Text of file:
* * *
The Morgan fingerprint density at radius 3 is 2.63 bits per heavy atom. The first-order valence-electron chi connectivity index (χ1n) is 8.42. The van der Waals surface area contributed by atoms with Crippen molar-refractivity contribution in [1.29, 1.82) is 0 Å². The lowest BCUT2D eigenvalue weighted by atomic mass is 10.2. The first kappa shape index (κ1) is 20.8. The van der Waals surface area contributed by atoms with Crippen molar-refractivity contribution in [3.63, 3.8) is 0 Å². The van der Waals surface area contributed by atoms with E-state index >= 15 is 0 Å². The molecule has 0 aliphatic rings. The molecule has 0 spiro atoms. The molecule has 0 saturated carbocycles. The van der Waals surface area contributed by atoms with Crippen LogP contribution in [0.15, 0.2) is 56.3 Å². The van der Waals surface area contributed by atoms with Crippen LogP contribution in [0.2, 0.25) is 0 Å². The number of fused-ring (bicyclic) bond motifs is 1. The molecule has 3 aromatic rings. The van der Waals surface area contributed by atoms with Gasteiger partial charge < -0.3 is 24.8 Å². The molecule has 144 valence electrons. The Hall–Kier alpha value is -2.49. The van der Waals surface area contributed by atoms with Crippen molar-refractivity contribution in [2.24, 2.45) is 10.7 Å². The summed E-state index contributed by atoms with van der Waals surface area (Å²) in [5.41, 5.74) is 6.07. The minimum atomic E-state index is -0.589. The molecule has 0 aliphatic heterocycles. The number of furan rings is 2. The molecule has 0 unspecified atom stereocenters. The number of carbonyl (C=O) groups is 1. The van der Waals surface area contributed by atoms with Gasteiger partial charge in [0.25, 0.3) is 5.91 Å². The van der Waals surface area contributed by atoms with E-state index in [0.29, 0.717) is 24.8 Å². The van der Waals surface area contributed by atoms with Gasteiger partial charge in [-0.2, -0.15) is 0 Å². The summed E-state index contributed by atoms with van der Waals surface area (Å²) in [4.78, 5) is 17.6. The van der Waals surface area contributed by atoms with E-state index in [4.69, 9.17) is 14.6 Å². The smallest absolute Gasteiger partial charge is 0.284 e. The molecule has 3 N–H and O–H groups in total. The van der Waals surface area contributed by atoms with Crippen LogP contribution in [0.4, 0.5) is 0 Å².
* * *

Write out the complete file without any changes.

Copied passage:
The Morgan fingerprint density at radius 3 is 2.63 bits per heavy atom. The first-order valence-electron chi connectivity index (χ1n) is 8.42. The van der Waals surface area contributed by atoms with Crippen molar-refractivity contribution in [1.29, 1.82) is 0 Å². The lowest BCUT2D eigenvalue weighted by atomic mass is 10.2. The first kappa shape index (κ1) is 20.8. The van der Waals surface area contributed by atoms with Crippen molar-refractivity contribution in [3.63, 3.8) is 0 Å². The van der Waals surface area contributed by atoms with E-state index >= 15 is 0 Å². The molecule has 0 aliphatic rings. The molecule has 0 spiro atoms. The molecule has 0 saturated carbocycles. The van der Waals surface area contributed by atoms with Crippen LogP contribution in [0.15, 0.2) is 56.3 Å². The van der Waals surface area contributed by atoms with Crippen LogP contribution in [0.2, 0.25) is 0 Å². The number of fused-ring (bicyclic) bond motifs is 1. The molecule has 3 aromatic rings. The van der Waals surface area contributed by atoms with Gasteiger partial charge < -0.3 is 24.8 Å². The molecule has 144 valence electrons. The Hall–Kier alpha value is -2.49. The van der Waals surface area contributed by atoms with Crippen molar-refractivity contribution in [2.24, 2.45) is 10.7 Å². The summed E-state index contributed by atoms with van der Waals surface area (Å²) in [5.41, 5.74) is 6.07. The minimum atomic E-state index is -0.589. The molecule has 0 aliphatic heterocycles. The number of furan rings is 2. The molecule has 0 unspecified atom stereocenters. The number of carbonyl (C=O) groups is 1. The van der Waals surface area contributed by atoms with Gasteiger partial charge in [0.25, 0.3) is 5.91 Å². The van der Waals surface area contributed by atoms with E-state index in [0.29, 0.717) is 24.8 Å². The van der Waals surface area contributed by atoms with Gasteiger partial charge in [-0.2, -0.15) is 0 Å². The summed E-state index contributed by atoms with van der Waals surface area (Å²) in [4.78, 5) is 17.6. The van der Waals surface area contributed by atoms with E-state index in [4.69, 9.17) is 14.6 Å². The smallest absolute Gasteiger partial charge is 0.284 e. The molecule has 3 N–H and O–H groups in total. The van der Waals surface area contributed by atoms with Crippen LogP contribution in [0.4, 0.5) is 0 Å².